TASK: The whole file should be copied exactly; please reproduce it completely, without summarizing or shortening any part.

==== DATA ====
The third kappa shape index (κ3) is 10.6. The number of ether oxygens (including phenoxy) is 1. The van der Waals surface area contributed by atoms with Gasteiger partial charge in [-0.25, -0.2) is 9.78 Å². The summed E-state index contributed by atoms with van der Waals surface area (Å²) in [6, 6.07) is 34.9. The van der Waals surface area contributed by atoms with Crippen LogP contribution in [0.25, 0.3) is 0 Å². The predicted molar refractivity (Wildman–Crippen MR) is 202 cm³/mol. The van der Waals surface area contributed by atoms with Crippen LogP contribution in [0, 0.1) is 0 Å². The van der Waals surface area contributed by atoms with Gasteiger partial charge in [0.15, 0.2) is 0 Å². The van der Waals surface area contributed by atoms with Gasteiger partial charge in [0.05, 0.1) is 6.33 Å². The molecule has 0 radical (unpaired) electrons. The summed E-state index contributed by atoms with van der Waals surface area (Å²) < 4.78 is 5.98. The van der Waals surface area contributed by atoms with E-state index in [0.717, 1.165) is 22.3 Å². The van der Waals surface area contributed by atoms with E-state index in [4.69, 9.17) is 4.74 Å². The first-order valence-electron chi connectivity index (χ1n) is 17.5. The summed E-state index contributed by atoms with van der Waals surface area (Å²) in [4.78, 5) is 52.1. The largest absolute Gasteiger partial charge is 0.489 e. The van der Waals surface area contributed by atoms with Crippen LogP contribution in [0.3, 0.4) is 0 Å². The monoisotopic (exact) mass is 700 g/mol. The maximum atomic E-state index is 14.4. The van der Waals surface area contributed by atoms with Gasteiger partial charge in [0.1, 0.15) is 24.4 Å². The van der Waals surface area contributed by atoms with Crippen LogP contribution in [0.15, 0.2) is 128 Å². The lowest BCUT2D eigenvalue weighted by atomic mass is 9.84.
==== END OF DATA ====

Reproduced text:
The third kappa shape index (κ3) is 10.6. The number of ether oxygens (including phenoxy) is 1. The van der Waals surface area contributed by atoms with Gasteiger partial charge in [-0.25, -0.2) is 9.78 Å². The summed E-state index contributed by atoms with van der Waals surface area (Å²) in [6, 6.07) is 34.9. The van der Waals surface area contributed by atoms with Crippen LogP contribution in [0.25, 0.3) is 0 Å². The predicted molar refractivity (Wildman–Crippen MR) is 202 cm³/mol. The van der Waals surface area contributed by atoms with Crippen LogP contribution in [0, 0.1) is 0 Å². The van der Waals surface area contributed by atoms with Gasteiger partial charge in [0.15, 0.2) is 0 Å². The van der Waals surface area contributed by atoms with Gasteiger partial charge in [0.05, 0.1) is 6.33 Å². The molecule has 0 radical (unpaired) electrons. The summed E-state index contributed by atoms with van der Waals surface area (Å²) < 4.78 is 5.98. The van der Waals surface area contributed by atoms with E-state index in [0.717, 1.165) is 22.3 Å². The van der Waals surface area contributed by atoms with E-state index in [4.69, 9.17) is 4.74 Å². The first-order valence-electron chi connectivity index (χ1n) is 17.5. The summed E-state index contributed by atoms with van der Waals surface area (Å²) in [4.78, 5) is 52.1. The largest absolute Gasteiger partial charge is 0.489 e. The van der Waals surface area contributed by atoms with Crippen LogP contribution in [0.3, 0.4) is 0 Å². The monoisotopic (exact) mass is 700 g/mol. The maximum atomic E-state index is 14.4. The van der Waals surface area contributed by atoms with Gasteiger partial charge in [0.1, 0.15) is 24.4 Å². The van der Waals surface area contributed by atoms with Crippen LogP contribution in [0.15, 0.2) is 128 Å². The lowest BCUT2D eigenvalue weighted by atomic mass is 9.84.